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Shares in Takata sank on Wednesday amid reports the troubled airbag maker might let its customers decide on how to restructure the company as it attempts to survive a crisis over its exploding airbags.
The Japanese company may have little choice other than to let carmakers decide on its fate, which could involve filing for bankruptcy through court as part of its restructuring process, Bloomberg said citing an unnamed source familiar with the matter.
The carmakers, which have had to shell out billions of dollars in repair costs related to the faulty airbag safety scandal, have already been involved in discussions related to possible restructuring options.
Chinese-owned Key Safety Systems, the leading bidder for Takata, is also believed to be in favour of a court-led restructuring, according to people close to the talks.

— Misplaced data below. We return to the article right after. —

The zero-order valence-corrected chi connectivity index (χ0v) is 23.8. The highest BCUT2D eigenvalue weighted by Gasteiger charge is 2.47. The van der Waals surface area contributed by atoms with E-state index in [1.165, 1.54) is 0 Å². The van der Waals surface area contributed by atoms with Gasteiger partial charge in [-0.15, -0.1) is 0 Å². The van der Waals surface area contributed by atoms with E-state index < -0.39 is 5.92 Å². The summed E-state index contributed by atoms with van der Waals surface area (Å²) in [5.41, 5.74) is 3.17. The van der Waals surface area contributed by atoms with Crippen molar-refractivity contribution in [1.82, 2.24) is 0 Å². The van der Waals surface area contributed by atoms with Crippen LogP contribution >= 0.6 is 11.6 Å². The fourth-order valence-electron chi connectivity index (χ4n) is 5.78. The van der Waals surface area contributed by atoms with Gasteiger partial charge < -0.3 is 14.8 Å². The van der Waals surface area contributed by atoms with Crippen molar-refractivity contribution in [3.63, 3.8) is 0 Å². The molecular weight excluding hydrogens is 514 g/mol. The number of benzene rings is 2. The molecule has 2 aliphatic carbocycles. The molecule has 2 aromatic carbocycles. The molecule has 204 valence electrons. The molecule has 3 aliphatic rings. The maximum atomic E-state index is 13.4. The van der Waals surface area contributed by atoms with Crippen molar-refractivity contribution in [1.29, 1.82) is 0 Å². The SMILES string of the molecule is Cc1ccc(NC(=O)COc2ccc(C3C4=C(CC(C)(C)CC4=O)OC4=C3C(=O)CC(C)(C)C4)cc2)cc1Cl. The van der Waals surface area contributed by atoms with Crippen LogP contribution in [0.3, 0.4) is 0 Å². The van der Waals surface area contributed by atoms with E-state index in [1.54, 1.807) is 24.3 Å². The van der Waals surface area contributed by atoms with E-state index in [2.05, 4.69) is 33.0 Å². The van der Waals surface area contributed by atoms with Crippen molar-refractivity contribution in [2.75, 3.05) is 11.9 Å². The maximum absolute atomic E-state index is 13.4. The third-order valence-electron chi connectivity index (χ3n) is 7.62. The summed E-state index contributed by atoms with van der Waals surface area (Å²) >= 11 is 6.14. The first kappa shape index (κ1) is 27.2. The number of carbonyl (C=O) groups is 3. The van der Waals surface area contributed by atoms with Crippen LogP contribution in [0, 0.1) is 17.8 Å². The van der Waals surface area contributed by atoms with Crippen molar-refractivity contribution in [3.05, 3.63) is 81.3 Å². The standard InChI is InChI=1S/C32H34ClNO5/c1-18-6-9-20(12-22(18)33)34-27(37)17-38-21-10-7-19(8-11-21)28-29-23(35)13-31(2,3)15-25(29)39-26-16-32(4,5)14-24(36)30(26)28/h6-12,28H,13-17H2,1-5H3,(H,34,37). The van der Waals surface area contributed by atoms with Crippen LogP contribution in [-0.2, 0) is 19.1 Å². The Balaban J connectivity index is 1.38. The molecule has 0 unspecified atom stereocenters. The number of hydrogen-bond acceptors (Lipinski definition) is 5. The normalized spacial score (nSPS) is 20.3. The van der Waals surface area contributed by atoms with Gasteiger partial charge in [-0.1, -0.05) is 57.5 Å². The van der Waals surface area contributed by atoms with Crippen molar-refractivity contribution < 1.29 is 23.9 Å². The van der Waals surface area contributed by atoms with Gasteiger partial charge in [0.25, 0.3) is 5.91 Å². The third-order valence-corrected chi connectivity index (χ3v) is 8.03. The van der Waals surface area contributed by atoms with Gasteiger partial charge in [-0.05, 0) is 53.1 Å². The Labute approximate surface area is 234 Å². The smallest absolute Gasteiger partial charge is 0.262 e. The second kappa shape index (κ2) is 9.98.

A Takata spokesperson told the Financial Times the company is still against a bankruptcy filing and that their stance has not changed.
Shares were down 7.2 per cent in afternoon trade in Tokyo, versus a 1.8 per cent drop for the Topix benchmark. They had been off by as much as 10.5 per cent.
Takata has previously said a court-led bankruptcy would disrupt the supply of its parts to customers. However the company’s deteriorating financial position has meant the likelihood of its fate being decided by carmarkers has risen.
Last month, it warned of a third straight year of losses and its financial outlook deteriorated sharply after agreeing to pay a $1bn criminal penalty in the US relating to its airbag safety scandal.
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